Those responses made the whole thing worthwhile! And for myself and my kids, it was great knowing that we could feast freely on the foods from the table, without having to grill anyone on how they made it, read each label in excruciating detail, or worry that we were dealing with incomplete information. I stuffed myself that night!
This sort of allergy awareness is seldom going to occur on its own–it takes a community driven movement, usually spearheaded by one motivated individual. If you’re wondering how you can get involved with your school, see what parent committees already exist, and where your goals may fit into them. Our Health and Wellness Committee already wanted to shift the focus away from sugar-laden birthday parties before I came around, so this was the perfect fit for me!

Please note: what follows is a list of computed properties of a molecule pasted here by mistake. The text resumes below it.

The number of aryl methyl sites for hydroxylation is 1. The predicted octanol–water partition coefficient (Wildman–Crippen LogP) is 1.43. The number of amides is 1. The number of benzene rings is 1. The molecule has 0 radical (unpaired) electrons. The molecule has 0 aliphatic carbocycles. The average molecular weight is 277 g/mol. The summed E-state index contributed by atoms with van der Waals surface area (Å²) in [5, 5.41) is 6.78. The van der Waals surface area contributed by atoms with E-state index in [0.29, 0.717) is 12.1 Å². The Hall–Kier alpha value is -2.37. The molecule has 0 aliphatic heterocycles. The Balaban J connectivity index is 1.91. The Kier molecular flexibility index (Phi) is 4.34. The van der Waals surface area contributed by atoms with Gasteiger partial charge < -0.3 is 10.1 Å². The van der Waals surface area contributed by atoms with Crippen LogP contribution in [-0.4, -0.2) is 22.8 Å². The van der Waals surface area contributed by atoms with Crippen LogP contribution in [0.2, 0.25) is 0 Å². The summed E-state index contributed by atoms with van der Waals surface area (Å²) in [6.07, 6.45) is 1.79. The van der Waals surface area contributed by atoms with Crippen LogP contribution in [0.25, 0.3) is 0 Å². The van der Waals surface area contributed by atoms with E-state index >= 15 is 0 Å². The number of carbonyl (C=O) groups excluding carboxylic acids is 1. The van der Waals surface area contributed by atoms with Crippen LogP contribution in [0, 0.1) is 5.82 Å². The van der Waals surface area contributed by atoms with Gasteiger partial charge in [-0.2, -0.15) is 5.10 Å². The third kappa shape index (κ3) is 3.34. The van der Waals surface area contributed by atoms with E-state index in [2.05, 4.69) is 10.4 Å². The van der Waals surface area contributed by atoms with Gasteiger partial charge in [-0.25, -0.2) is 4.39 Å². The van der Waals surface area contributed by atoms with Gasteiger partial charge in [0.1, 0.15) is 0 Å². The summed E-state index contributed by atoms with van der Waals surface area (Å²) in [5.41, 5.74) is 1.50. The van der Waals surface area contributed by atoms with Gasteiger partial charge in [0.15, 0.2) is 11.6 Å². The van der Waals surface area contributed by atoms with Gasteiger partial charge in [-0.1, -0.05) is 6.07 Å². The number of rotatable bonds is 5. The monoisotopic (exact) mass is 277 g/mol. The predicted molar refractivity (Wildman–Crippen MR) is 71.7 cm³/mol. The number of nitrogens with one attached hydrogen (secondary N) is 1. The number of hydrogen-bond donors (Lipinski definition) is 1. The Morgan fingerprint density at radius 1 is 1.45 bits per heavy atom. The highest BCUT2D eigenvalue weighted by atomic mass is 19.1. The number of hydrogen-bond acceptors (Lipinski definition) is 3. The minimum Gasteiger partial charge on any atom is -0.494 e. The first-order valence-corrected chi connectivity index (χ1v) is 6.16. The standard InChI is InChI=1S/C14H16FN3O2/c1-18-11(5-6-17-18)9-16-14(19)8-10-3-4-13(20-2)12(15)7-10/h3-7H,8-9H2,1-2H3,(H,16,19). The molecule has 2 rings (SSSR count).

It didn’t really take me all that long to coordinate this, and the payoff was definitely worth it. The rest of the Health and Wellness Committee thinks I should make sure that all Health and Wellness events have allergy-friendly options this year, which is an assignment that I will gladly embrace. We can change this world, one community at a time.